Broadbent A, Walker D, Chalkidou K, Sullivan R, Glassman A. Lockdown is not egalitarian: The costs fall on the global poor. Lancet 2020;396:10243:21-2.  Back to cited text no. 10
    
11.
Gazit S, Shlezinger R, Perez G, Lotan R, Peretz A, Ben-Tov A, et al. Comparing SARS-CoV-2 natural immunity to vaccine-induced immunity: Reinfections versus breakthrough infections. medRxiv 2021.08.24.21262415. doi: 10.1101/2021.08.24.21262415.  Back to cited text no. 11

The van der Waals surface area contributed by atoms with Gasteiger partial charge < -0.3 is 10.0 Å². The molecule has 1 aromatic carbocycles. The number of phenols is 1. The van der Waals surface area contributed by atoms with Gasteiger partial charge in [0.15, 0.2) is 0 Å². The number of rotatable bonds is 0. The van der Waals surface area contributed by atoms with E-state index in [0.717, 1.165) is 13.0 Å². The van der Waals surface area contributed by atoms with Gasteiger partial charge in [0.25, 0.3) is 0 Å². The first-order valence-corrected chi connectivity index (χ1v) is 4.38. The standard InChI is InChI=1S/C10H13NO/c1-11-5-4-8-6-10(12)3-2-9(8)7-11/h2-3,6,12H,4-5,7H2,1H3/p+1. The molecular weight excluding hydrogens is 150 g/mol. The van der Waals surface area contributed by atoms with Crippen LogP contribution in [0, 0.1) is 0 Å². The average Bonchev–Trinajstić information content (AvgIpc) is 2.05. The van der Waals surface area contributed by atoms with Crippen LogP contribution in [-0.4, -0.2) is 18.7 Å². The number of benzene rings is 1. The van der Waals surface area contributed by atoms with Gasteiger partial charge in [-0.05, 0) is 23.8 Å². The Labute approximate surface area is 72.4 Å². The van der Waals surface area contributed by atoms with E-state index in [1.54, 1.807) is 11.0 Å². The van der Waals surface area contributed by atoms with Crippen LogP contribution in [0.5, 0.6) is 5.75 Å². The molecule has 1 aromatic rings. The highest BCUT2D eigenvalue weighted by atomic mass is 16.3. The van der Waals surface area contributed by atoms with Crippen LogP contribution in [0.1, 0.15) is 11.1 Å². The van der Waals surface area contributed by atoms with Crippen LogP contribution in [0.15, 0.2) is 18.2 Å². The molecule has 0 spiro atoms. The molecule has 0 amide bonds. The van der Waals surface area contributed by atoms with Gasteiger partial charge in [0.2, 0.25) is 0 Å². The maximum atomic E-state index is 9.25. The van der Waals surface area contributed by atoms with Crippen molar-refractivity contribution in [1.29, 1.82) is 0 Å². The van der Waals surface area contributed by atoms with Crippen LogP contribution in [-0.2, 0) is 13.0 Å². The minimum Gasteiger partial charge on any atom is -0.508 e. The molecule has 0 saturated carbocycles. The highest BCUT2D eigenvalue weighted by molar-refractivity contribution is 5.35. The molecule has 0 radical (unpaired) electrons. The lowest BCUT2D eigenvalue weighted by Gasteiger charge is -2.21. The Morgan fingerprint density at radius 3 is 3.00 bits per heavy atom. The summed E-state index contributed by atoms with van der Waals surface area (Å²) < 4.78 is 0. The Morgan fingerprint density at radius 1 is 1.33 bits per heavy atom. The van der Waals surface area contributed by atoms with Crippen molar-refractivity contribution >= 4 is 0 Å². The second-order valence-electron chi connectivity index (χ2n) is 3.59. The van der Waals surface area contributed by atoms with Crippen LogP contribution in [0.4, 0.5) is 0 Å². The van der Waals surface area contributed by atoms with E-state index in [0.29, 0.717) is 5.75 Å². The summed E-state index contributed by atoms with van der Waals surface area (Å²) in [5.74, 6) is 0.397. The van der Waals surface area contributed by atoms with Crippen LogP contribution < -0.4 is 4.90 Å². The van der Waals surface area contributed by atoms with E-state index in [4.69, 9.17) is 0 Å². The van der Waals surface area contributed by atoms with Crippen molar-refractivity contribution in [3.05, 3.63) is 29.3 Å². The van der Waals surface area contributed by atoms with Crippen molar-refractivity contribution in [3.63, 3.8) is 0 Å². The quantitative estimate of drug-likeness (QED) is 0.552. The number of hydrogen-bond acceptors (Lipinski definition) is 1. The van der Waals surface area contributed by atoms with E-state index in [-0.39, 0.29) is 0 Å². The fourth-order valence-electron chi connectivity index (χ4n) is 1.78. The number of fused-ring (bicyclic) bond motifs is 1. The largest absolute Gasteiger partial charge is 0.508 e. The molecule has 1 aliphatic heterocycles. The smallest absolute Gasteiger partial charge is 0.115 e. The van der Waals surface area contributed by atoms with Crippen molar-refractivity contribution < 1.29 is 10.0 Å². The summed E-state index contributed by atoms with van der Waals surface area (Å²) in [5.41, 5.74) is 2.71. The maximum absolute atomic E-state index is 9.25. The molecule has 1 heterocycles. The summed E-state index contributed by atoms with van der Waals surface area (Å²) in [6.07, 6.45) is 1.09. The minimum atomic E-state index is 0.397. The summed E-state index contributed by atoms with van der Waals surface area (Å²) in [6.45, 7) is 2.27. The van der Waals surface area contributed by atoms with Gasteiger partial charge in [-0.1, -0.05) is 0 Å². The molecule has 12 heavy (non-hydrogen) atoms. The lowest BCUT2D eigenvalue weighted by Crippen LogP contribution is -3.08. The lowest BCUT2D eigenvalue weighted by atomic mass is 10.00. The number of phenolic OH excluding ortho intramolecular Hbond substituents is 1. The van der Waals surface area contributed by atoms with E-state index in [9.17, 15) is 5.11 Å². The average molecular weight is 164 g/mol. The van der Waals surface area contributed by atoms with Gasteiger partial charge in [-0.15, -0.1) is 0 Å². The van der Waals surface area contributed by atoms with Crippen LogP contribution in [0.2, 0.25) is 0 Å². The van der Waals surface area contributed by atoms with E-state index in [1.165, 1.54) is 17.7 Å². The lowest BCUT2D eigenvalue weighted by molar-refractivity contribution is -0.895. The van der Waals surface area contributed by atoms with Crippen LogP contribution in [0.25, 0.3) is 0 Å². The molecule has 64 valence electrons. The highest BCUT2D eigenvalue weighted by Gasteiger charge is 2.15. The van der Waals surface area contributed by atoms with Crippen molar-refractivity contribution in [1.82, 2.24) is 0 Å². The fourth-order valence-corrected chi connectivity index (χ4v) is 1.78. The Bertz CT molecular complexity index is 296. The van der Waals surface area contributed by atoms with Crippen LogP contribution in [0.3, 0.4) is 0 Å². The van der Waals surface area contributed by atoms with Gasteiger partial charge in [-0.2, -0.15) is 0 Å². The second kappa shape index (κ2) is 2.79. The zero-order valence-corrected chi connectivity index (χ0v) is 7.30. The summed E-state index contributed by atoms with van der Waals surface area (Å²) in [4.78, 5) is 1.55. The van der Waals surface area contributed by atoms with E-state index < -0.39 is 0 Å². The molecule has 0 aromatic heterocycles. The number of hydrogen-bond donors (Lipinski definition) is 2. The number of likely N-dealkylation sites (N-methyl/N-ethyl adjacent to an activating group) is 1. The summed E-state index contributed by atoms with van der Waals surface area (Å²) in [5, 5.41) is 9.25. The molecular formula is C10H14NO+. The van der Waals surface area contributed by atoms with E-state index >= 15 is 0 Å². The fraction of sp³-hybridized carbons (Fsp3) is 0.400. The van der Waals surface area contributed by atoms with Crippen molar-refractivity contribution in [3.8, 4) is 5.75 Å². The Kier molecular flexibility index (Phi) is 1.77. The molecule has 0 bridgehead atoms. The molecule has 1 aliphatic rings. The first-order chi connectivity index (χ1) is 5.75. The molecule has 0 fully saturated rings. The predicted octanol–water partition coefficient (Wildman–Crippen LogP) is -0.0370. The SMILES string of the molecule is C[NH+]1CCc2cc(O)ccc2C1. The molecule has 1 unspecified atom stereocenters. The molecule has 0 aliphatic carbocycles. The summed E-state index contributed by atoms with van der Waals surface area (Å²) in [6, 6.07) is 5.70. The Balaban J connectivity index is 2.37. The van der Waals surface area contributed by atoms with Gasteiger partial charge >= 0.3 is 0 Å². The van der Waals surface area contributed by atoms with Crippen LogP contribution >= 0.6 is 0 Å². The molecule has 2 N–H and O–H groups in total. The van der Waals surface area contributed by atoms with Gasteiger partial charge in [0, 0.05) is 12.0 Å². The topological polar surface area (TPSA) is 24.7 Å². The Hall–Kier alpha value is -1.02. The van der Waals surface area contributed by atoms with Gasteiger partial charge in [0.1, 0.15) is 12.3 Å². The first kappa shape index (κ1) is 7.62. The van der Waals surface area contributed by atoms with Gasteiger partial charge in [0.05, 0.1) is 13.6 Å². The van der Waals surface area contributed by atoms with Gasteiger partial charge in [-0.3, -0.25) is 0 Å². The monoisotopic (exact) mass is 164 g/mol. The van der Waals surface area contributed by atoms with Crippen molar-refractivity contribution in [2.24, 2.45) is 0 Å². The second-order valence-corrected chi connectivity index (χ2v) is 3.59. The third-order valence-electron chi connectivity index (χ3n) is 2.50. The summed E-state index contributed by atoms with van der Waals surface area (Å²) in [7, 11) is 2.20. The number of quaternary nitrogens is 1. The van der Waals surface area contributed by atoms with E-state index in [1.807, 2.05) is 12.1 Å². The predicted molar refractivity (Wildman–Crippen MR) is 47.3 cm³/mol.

12.
Banerjee A. Chasing the virus: Not only difficult but impossible. Are we going to hit a dead end?. Med J DY Patil Vidyapeeth 2020;13:425-6.  Back to cited text no. 12
    
13.
Banerjee A. COVID-19: Did the dog bark?. Med J DY Patil Vidyapeeth 2022;15:143-5.  Back to cited text no. 13
  [Full text]  
14.
Banerjee A. Covid-19 mass vaccination – How much impact at population level?. Med J DY Patil Vidyapeeth 2022;15:293-8.  Back to cited text no. 14
  [Full text]